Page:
Program helps inmates, wild horses

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Inmate Curtis Lange has a hard time putting into words the feeling he gets from gentling horses in the prison's new wild horse training program.

After 18 hard years behind bars, perhaps words aren't necessary when he hugs his horse, Jellybean, around the neck and brushes her shiny coat, readying her for Saturday's adoption.

"The value of this can't be measured," he said from a corral in the yard of Warm Springs Correctional Center. "I'm out here shoveling horse manure, and I'm smiling because I'm happy."

Lange, a Reno native, declined to say what he is serving time for, but he has plenty of time to work with the horses. He is serving one life sentence, followed by two 15-year sentences. His first parole hearing is in January.

The Department of Agriculture introduced the Comstock Wild Horse Training Program on Thursday to a crowd of newspaper and television reporters. Eight captured estray horses were broken in the last month and a half, giving inmates a reprieve from the pressures of lockdown and the horses a chance to live healthy lives in captivity.

"Our goal is to keep these estray horses and the range land where they roam healthy," said Paul Iverson, director of the state's agriculture program. "With this new training program in place we expect 100 percent of these horses to be adopted."

The first adoptions will be Saturday at the Warm Springs Correctional Center at the corner of Edmonds Drive and Fifth Street. The department gathers 200 horses annually and hopes that the training program will provide relief to overcrowded holding facilities in Palomino Valley and at Northern Nevada Correctional Center.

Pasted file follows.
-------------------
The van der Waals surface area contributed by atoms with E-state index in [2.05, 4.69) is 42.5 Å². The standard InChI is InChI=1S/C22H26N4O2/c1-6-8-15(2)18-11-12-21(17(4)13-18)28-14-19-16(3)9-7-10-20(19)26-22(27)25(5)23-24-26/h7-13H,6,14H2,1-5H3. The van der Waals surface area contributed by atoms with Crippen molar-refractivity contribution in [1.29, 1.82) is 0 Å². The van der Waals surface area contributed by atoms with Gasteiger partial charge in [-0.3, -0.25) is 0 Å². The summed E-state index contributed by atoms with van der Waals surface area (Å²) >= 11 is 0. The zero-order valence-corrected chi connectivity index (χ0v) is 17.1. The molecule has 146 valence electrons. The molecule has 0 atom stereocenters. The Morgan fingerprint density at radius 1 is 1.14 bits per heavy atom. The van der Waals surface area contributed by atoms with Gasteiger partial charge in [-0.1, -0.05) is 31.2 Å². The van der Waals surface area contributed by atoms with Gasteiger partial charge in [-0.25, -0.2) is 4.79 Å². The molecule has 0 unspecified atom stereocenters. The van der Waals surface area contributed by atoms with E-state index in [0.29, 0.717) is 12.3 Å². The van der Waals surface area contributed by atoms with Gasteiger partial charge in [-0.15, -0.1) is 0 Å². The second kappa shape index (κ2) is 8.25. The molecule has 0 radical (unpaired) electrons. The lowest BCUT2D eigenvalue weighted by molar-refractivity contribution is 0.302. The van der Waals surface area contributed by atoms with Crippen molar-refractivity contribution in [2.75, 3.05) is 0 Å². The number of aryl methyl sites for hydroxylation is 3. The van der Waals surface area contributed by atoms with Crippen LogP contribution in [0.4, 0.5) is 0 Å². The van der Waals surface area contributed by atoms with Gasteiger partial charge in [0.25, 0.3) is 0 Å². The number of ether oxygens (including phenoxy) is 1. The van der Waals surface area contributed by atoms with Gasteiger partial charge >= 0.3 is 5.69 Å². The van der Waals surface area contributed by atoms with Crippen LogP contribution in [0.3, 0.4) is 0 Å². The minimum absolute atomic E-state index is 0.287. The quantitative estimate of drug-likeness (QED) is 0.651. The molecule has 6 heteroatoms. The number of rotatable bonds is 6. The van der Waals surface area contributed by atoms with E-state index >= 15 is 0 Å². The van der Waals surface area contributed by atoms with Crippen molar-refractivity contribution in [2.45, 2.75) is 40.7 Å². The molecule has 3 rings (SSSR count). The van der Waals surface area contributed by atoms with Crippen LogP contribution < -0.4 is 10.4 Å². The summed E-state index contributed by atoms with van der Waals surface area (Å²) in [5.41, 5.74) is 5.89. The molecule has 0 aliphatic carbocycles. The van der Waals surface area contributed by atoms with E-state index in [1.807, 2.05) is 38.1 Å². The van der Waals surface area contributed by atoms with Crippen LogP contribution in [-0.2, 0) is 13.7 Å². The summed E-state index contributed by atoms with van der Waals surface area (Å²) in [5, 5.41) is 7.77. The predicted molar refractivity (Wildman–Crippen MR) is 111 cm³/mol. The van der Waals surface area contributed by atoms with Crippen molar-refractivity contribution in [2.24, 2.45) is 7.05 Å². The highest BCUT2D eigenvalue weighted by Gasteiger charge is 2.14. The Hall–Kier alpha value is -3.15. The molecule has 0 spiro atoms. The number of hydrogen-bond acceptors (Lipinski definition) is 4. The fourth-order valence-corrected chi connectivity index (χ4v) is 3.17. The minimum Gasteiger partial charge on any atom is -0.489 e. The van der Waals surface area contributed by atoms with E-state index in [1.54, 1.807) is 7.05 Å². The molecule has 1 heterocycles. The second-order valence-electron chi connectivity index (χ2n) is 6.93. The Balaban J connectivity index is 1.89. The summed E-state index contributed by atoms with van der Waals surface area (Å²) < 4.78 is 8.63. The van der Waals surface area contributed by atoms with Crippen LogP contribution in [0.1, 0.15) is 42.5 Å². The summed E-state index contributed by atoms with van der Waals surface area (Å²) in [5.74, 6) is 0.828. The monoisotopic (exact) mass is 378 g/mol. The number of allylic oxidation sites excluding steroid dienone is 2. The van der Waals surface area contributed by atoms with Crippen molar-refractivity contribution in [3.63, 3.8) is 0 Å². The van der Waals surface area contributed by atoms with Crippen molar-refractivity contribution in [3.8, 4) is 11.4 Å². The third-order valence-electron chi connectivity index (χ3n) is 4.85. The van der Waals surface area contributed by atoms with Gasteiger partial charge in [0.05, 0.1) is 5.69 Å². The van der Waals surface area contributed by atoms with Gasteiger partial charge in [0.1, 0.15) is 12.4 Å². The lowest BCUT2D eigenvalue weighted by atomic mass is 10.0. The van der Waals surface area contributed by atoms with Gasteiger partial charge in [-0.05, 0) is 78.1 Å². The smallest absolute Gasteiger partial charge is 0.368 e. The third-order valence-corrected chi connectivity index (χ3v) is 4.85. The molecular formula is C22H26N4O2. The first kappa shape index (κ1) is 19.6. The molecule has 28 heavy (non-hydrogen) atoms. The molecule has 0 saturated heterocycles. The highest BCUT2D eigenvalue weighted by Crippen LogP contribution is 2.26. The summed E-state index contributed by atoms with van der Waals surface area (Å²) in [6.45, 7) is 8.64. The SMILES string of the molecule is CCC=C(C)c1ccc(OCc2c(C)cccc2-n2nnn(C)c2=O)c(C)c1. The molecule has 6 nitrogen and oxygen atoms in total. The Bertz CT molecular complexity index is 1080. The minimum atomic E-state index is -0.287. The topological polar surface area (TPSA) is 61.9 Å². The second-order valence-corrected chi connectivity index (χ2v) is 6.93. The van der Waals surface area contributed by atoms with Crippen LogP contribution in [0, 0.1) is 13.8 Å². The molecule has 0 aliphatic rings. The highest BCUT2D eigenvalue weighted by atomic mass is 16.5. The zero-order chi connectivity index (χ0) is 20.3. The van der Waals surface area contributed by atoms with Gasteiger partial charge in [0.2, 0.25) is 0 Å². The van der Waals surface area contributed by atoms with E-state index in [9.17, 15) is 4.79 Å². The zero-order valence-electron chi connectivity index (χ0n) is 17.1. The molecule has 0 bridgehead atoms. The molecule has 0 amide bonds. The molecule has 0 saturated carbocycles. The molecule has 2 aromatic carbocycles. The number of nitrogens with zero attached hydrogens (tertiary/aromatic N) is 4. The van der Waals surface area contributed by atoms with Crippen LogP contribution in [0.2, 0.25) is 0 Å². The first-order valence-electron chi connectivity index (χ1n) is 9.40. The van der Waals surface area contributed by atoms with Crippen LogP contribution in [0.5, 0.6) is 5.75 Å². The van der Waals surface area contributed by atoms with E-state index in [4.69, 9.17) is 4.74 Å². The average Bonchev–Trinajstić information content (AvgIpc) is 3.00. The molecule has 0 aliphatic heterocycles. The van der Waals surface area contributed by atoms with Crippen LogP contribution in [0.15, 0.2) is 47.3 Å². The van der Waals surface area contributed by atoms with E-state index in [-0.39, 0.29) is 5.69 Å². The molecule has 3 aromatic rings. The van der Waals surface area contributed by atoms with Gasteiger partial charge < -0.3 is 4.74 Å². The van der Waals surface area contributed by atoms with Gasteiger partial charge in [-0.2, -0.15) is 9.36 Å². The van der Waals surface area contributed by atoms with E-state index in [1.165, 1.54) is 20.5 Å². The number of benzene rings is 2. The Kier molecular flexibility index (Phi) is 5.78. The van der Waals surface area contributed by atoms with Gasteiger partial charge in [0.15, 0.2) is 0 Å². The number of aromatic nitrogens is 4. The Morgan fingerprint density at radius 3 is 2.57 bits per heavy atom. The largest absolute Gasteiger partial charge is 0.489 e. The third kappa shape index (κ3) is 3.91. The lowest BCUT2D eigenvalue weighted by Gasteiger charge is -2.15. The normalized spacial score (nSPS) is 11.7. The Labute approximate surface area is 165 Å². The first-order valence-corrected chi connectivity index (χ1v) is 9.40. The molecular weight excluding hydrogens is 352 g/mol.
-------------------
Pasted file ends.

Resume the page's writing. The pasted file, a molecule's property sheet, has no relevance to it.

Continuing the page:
Inmates in the program learn horse handling from program trainers. Most work Monday through Friday for six hours a day, with stall cleanings on the weekends.

"If I could I would come out here 16 hours a day, seven days a week," Lange said. "There's a lot of love that goes into taking care of these horses, and there's a lot of love that they give back."

Michael Williams, 41, a habitual burglar from Las Vegas, said his nine years in several Nevada prisons has hardened him, driven him to keep to himself. You wouldn't know it from the way he handles his mare, Lady.

"This is good for guys who are down for a long time," he said. "We all work together as a team, and we are all happy to be here."

While he grew up riding horses, he didn't learn how to break them until he came into the program in October. When he gets out, he says, he might try to pursue a career handling horses.

"This is my relief point," he said, pointing toward the barbed wire that surrounds Nevada State Prison. "It's a relief from all the stress on the other side."


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